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Library and Information Science Paper (ID LIS075107)

Author
Sachiko OGIWARA
Titile
Analyzing the Activities of Resident Groups in the Public Library Movement According to the“Viewpoints”Derived from the Deliberative Democracy Theory
Issue
No.75, p.107-136
Issue date
2016-06-30
Resume

Purpose: This study aimed to derive the necessary "viewpoints "for monitoring the activities of resident groups in the public library movement. The resultant "viewpoints "are then to be applied in document research when inspecting the real activities of resident groups.

Methods: First, "viewpoints "necessary for monitoring the activities of resident groups were derived by organizing political science discussions on deliberative democracy to pinpoint its "requirements. "Subsequently, all content describing activities of resident groups from the 1990s in library-related journals were extracted and sorted according to previously derived "viewpoints "to examine their specific activities. Finally, these activities were compared with the aforementioned requirements of deliberative democracy.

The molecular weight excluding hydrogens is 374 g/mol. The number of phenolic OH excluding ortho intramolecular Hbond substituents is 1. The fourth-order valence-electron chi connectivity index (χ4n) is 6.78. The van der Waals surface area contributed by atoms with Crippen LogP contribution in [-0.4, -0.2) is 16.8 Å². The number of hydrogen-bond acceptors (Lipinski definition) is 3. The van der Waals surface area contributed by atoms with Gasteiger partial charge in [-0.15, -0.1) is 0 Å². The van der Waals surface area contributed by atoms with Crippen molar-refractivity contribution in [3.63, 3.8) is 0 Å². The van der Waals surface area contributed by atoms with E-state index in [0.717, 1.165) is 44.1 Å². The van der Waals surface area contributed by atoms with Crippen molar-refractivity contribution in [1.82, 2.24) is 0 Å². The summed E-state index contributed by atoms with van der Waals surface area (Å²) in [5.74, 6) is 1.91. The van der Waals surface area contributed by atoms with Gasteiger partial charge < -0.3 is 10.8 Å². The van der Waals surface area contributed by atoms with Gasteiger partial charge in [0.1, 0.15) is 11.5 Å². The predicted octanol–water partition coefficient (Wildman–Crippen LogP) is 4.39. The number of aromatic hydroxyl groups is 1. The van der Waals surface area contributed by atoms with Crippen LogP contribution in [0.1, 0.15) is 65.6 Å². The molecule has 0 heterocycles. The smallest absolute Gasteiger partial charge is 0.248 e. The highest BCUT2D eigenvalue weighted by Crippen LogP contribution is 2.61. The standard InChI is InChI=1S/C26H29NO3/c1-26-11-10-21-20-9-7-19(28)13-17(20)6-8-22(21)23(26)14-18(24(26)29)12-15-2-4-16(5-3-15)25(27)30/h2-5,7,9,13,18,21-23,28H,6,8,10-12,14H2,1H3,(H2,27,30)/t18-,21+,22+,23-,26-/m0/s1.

Results: The following six "viewpoints "were derived: "constitution of participants, " "learning activities of participants, " "communication between participants, " "state of consensus, " "relationship with non-participants, "and "relationship with the political system. "When activities of resident groups since the 1990s were examined according to these "viewpoints, "it was found that the participants were a diverse group of residents, typically amateurs in library administration, who were actively involved in learning activities while achieving consensus through meetings and appealing to non-participants, local community leaders, or parliament representatives. Thus, these activities can be seen as satisfying the requirements of deliberative democracy because they correspond to viewpoints such as "constitution of participants, " "relationship with non-participants, "and "relationship with the political system. "However, the results indicate that additional research is needed to gain further understanding of these activities.

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